And here we come to what could be defined as the third – and so far the last – proposal to solve the double challenge of preserving and extending non-human species simultaneously with the modification of our practices and ways of interacting with them: rewilding. Instead of the active role played by humans in the two approaches outlined above, rewilding eliminates humans as agents of active intervention in the natural and biological dynamics of a given ecological community; humans are only, so to speak, instruments of passive management that should intervene to envision the formal and informal infrastructure needed to implement rewilding projects, either in the case of manifest disturbance of a given ecological community, or in specific cases of the introduction of key species for the maintenance of ecosystems. All in all, rewilding is seen as a means to reactivate ‘acceptable’ relations between humans and non-humans: it makes it possible to relearn to share spaces that bring together various species in a way that can and must be advantageous for most of them. By guaranteeing the capacity of reproduction and maintenance of local biodiversity, the aim of rewilding is that of trying to ‘contaminate’ human interactions with the non-human world, so that such interactions become a vector for socio-economic and cultural transformations of the territory. Therefore, rewilding is a progressive approach to conservation. It’s about letting nature take care of itself, enabling natural processes to shape land and sea, repair damaged ecosystems and restore degraded landscapes. Through rewilding, wildlife’s natural rhythms create wilder, more biodiverse habitats.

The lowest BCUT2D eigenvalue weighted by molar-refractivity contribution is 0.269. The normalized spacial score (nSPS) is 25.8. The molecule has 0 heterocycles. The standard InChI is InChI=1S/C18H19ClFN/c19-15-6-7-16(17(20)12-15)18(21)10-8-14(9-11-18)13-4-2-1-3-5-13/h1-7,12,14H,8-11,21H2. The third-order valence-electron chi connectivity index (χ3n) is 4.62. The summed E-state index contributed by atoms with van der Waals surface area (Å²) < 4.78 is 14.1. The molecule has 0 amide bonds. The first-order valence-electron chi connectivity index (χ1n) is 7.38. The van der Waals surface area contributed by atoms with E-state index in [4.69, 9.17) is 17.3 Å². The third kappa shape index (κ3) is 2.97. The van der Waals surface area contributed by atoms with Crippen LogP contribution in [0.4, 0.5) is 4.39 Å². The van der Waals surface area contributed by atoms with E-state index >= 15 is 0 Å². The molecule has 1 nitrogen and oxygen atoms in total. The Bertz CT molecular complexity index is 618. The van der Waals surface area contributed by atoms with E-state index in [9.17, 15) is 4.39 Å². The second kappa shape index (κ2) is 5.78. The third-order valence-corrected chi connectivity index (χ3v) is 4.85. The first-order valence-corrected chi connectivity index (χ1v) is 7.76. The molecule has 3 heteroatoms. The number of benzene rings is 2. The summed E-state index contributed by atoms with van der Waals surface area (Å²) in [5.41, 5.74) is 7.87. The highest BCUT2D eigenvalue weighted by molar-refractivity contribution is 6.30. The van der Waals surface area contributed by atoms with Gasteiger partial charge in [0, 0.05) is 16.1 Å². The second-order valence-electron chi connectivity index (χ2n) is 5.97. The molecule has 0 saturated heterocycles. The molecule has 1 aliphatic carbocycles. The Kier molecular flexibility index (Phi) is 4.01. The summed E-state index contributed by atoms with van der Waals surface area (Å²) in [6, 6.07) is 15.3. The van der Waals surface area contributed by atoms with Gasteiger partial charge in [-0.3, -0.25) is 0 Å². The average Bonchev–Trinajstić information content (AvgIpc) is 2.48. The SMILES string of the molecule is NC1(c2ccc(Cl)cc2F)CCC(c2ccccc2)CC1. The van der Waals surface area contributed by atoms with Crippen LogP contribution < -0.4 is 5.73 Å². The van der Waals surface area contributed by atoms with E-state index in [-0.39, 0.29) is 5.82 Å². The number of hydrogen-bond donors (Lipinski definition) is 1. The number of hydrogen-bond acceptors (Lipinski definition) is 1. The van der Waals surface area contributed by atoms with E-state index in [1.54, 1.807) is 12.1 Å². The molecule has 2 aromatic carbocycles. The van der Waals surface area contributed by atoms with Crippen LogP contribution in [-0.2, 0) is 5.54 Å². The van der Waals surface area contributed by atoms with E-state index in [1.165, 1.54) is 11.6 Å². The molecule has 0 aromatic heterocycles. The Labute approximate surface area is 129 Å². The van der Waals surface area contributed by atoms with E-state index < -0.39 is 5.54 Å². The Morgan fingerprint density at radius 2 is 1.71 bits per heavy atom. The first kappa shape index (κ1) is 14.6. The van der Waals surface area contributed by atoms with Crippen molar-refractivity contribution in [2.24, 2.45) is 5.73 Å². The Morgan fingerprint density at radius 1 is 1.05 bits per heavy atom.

Once again, it is a matter of scientific formalisation, as the three approaches summarized – establishing protected areas, ecological restoration, and rewilding – have to many extents been used, even together, throughout human history. Although recently – for instance the first professorship was established only in 2020 at University of Wageningen, in the Netherlands – the concept of rewilding is nonetheless expanding rapidly. One of the places where this approach has been convincingly adopted is the Italian Central Apennines, which includes the regions of Abruzzo, Lazio and Molise. Set up within the framework of the Rewilding Europe initiative – which brings together various initiatives and is currently developing eight rewilding projects in Europe – the Central Apennines project has the general goal of transforming a problem – the abandonment of agricultural and mountain territories in the Central Apennines – into an opportunity for socio-economic development and environmental improvement. This goal is pursued through three specific objectives: creating coexistence corridors by connecting the local economy with the wilderness; boosting the Marsican brown bear population; and promoting wildlife watching.
The distinctive trait of this project is the strategic role that it gives to people in maintaining the natural richness of the region and showing its beauty. Such awareness and support of stakeholders and people are of great importance for the conservation of the Central Apennine ecosystems. The Rewilding Apennines project engages local stakeholders in order to develop new nature-based businesses and at the same time protect wildlife. In 2020, the project established a ‘Bear Fund’, which aims to identify and connect entrepreneurs who respect wildlife and are willing to develop customised products and services: this can create the basis for new nature-based economic activities, such as experiential tourism. The fund also supports the development of Bear Smart Communities by raising funds to improve bear conservation practices across the ecological corridors of the Central Apennines. In fact, the underlying assumption of the inclusivity of the project is that the more people – both local and visitors – are engaged in rewilding initiatives – through communication, meetings, fieldwork – the more effective and accepted such initiatives are.
Marco Grasso is Professor of Economic and Political Geography at the Università of Milan-Bicocca. His research interests include international environmental policy and climate change governance. He currently works on a project on the role of the fossil fuel industry in climate change and the decarbonisation of energy systems.